IATN, by the way, is “The world’s largest online community of automotive professionals”, and is a great place to find out if another mechanic has already struggled through the same problem you are having. Since the official Toyota diagnostic procedure was somewhat brief, I posted to IATN to see if anyone had any ideas. Most of the discussion on IATN focused on the temperatures of the MGs (the electric motor/generators) when compared to the temperatures of the inverters for the motor generators. The inverters, for those of you who might not know, provide the pulsed power that drives the MGs. The conclusion of the discussion was that if the temperature of the MG2 motor temp sensor was high, the cause would likely be a mechanical problem such as a seizing bearing. The bad bearing’s extra resistance to spinning would increase the electrical power necessary to turn the motor. The inverter that drives the motor would then get hotter because it had to do more work. So if the MG2 was the cause of the high MG2 temp sensor reading, the MG2 inverter temp sensor would also read high.
This is some of the freeze frame data from when the code set:
The MG1 motor temp was 152 deg. F
The MG2 motor temp was 320 deg. F (clearly too hot!)
The MG1 inverter temp was 107 deg. F
The MG2 inverter temp was 91 deg. F
Since the MG2 motor temp was smokin’ hot and the MG2 inverter temp was cooler than the MG1 inverter temp, the assumption was that the MG2 motor was not really overheating, but rather the sensor was simply not accurately reporting the MG2 motor temperature to the HV control computer. It’s a truly excellent theory, which, unfortunately, seems to be incorrect. Luckily, it makes no difference for the real world repair since the MG2 temp sensor can not be replaced without ruining the MG2. So the only repair option, whether the problem was the MG2 temp sensor or the MG2 motor, was to replace the MG2 assembly.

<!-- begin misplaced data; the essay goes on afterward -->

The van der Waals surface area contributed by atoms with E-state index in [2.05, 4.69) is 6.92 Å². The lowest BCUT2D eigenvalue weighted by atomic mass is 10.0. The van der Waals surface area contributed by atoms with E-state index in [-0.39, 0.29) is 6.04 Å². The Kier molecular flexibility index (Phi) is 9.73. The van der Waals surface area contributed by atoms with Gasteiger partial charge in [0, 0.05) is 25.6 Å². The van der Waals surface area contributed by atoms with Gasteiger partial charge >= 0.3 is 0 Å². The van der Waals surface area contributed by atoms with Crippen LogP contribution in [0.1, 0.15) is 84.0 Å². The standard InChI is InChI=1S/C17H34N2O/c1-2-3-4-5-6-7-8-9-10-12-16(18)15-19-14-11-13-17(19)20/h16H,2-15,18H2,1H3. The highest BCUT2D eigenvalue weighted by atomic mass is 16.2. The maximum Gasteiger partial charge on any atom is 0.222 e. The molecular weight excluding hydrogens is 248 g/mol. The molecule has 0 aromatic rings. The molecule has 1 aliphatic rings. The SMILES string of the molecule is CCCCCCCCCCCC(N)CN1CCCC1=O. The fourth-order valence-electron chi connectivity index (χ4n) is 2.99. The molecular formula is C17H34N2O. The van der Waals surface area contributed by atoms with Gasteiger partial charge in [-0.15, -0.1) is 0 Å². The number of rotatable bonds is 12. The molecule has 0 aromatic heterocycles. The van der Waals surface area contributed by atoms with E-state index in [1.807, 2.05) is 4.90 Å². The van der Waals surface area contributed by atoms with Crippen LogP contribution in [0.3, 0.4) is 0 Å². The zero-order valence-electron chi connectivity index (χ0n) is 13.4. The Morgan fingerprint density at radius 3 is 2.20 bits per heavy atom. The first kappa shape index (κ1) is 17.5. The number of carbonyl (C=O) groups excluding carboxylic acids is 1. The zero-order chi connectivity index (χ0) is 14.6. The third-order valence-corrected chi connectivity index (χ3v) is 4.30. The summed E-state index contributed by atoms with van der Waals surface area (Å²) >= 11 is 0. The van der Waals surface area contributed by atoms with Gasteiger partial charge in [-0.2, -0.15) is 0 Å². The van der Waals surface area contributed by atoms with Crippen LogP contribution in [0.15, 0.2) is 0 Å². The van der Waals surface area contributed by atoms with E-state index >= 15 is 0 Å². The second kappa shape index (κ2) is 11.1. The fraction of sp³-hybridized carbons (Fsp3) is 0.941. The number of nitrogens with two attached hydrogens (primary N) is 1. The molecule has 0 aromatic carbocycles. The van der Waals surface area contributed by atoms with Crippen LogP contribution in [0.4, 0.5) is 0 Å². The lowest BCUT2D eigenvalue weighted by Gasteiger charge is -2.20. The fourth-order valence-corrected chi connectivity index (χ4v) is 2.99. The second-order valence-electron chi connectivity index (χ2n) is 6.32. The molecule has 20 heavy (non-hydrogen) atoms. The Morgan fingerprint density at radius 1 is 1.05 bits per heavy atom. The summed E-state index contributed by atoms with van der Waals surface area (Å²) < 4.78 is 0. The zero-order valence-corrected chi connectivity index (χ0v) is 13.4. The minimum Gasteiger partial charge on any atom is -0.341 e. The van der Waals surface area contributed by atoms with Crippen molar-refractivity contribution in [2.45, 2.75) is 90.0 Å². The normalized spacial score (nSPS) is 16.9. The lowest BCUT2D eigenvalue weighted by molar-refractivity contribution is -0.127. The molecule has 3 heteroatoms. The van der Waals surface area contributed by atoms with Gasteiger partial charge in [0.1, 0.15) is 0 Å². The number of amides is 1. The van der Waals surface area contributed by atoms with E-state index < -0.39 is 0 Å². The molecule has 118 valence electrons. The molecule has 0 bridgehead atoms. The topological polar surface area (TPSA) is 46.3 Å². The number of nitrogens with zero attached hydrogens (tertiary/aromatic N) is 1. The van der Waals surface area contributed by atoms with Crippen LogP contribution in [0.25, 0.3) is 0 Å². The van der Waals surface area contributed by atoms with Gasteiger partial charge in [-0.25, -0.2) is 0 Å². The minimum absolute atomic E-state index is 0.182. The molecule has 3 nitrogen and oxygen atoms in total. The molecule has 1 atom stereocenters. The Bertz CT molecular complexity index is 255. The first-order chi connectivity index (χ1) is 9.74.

After we decided the problem was probably the MG2 temp sensor, or perhaps the MG2 itself, and either problem would be cured with a new MG2, we offered to do an MG2 replacement rather than a whole transaxle. And since the code had not reset for us during extensive test driving, we recommend the customer take the car and drive around for a while before we did anything. We changed the T4 fluid because we wanted a sample, and, “Hey. Why not? Couldn’t hurt”.
Our customer reported doing a lot of driving, some in hot weather and up hills, with no Master Warning Icon. Then, after about 500 miles of driving, the Master Warning light came on during a relatively easy drive.